August 21, 2002


He Made Our World Universal, Chaim Potok : 1929-2002 (Ari L. Goldman, Jerusalem Report)
Potok spoke more clearly and more directly to me than Bellow or Roth or Malamud. I didn't know Nathan Zuckerman or Alexander Portnoy. They didn't go to my yeshivah or hang out in my shul. They weren't from my world. But Danny and Reuven and Asher were.

Potok showed us that we could make literature out of our own lives. Here was the shul, there was the bais medrash, here was the rebbe, there was the stickball game. Is that my father or Reuven's making Kiddush? Is that my mother or Danny's lighting Shabbos candles?

Bellow, Roth and Malamud's characters walked away from Judaism, but Potok's characters were destined to struggle. They could neither break away nor stay. They had to forge their own way and, most important, their own faith.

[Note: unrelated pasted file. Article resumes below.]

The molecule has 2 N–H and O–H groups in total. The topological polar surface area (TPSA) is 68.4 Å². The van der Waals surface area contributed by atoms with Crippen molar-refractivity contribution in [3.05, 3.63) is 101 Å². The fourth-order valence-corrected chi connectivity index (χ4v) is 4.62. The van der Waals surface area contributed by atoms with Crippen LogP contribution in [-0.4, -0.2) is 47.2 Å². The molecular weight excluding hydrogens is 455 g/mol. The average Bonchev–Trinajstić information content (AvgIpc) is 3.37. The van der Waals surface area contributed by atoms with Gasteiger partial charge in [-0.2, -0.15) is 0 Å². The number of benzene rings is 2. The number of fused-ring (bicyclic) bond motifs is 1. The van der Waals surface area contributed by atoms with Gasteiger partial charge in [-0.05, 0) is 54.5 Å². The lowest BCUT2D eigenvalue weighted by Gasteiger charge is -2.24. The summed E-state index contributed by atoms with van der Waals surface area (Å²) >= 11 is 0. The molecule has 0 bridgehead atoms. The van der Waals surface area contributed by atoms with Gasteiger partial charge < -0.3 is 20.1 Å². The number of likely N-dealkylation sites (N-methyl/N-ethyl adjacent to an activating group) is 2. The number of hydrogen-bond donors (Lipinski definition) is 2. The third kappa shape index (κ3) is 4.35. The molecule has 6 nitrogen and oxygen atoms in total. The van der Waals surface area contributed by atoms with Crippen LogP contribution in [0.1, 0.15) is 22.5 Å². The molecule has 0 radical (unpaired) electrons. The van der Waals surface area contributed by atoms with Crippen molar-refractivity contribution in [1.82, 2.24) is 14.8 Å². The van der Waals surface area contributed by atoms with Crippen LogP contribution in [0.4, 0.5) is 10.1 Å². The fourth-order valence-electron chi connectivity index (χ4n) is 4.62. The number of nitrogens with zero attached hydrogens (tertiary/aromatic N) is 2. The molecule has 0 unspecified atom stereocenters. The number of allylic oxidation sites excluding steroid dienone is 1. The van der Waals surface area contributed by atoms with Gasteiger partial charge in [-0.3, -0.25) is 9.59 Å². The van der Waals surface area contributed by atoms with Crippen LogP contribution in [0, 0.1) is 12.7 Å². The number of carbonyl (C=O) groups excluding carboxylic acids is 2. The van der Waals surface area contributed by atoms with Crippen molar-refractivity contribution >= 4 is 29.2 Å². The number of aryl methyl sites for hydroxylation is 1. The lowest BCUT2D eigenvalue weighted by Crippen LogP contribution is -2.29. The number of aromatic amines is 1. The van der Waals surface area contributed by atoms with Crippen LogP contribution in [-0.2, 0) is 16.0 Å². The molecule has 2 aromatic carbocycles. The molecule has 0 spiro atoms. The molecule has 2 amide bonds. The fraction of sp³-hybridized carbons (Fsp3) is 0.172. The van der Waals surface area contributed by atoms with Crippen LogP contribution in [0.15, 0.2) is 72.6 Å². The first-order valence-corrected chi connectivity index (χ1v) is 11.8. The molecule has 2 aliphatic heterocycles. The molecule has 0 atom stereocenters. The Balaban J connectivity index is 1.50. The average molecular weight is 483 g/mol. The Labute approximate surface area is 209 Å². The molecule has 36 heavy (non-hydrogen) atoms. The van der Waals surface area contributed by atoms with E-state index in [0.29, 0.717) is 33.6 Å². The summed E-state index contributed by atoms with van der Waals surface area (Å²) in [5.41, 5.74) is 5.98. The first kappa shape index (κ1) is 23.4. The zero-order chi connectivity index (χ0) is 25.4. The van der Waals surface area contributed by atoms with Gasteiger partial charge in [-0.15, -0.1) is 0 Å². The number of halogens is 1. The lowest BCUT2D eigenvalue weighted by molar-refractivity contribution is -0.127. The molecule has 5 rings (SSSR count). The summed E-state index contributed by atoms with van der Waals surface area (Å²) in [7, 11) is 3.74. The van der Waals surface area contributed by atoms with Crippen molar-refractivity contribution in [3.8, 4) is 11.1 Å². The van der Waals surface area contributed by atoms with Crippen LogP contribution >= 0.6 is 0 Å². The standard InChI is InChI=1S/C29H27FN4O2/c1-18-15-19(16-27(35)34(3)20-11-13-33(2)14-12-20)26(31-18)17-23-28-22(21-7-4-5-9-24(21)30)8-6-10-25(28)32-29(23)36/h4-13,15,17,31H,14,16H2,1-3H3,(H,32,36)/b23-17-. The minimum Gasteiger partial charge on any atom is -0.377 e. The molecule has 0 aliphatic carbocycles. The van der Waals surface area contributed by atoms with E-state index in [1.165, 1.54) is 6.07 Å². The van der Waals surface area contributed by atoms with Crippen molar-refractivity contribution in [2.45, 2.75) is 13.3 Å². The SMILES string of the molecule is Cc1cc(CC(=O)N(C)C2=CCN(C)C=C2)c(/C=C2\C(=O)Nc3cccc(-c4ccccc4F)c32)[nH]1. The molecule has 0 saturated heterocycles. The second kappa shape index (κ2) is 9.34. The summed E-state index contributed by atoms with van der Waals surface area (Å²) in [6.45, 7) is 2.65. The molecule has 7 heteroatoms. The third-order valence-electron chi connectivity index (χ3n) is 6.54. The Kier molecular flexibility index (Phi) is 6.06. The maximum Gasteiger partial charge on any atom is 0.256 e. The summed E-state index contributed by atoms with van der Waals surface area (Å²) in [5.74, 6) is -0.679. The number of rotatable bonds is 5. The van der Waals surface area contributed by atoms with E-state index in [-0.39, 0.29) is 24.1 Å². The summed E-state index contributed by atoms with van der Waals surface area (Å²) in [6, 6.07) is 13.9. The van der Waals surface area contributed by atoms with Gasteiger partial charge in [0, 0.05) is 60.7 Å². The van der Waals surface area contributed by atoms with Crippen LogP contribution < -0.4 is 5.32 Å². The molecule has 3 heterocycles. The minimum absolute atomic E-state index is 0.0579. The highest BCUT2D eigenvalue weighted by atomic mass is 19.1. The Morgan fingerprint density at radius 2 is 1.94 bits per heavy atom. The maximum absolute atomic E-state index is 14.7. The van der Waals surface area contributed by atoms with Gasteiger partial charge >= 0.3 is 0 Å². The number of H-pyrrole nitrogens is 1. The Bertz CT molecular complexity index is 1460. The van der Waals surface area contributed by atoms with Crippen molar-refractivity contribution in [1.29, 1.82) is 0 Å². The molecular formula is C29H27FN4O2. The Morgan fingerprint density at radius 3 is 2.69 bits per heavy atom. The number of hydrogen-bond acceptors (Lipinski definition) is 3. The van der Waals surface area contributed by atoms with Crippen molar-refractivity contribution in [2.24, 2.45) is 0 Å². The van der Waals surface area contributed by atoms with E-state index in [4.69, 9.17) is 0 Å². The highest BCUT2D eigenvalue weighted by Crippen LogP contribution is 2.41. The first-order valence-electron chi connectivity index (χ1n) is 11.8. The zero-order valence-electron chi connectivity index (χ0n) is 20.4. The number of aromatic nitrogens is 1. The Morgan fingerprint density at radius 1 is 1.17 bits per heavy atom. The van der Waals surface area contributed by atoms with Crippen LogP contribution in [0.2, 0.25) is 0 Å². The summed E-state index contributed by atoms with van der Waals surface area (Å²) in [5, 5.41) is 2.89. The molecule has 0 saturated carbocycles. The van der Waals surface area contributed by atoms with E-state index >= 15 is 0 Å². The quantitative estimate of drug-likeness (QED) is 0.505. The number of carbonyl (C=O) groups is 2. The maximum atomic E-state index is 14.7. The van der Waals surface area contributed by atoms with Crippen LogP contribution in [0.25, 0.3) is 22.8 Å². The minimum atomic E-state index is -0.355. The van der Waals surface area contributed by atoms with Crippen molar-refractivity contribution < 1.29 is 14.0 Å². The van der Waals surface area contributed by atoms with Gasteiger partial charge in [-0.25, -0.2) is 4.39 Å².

One of my favorite Potok vignettes comes from "The Book of Lights," which was published in 1981 and was based on the author's years as a United States Army chaplain in Korea in the 1950s. The main character, again a struggling Jew, comes upon a Buddhist religious ceremony and asks with wonder: "If that is sacred, then what is it that we do? And if what we do is sacred, then what is this that they are doing?"

It is the kind of moment that many of us have experienced when going beyond the borders of our own faith. Potok's ability to portray that moment was just one of the reasons why his books found an audience beyond the struggling yeshivah boys like myself who felt liberated by his writing.

And what made Mr. Potok such a great author is that you didn't need to go to yeshiva or shul for Danny and Reuven to affect you. Posted by Orrin Judd at August 21, 2002 8:57 AM
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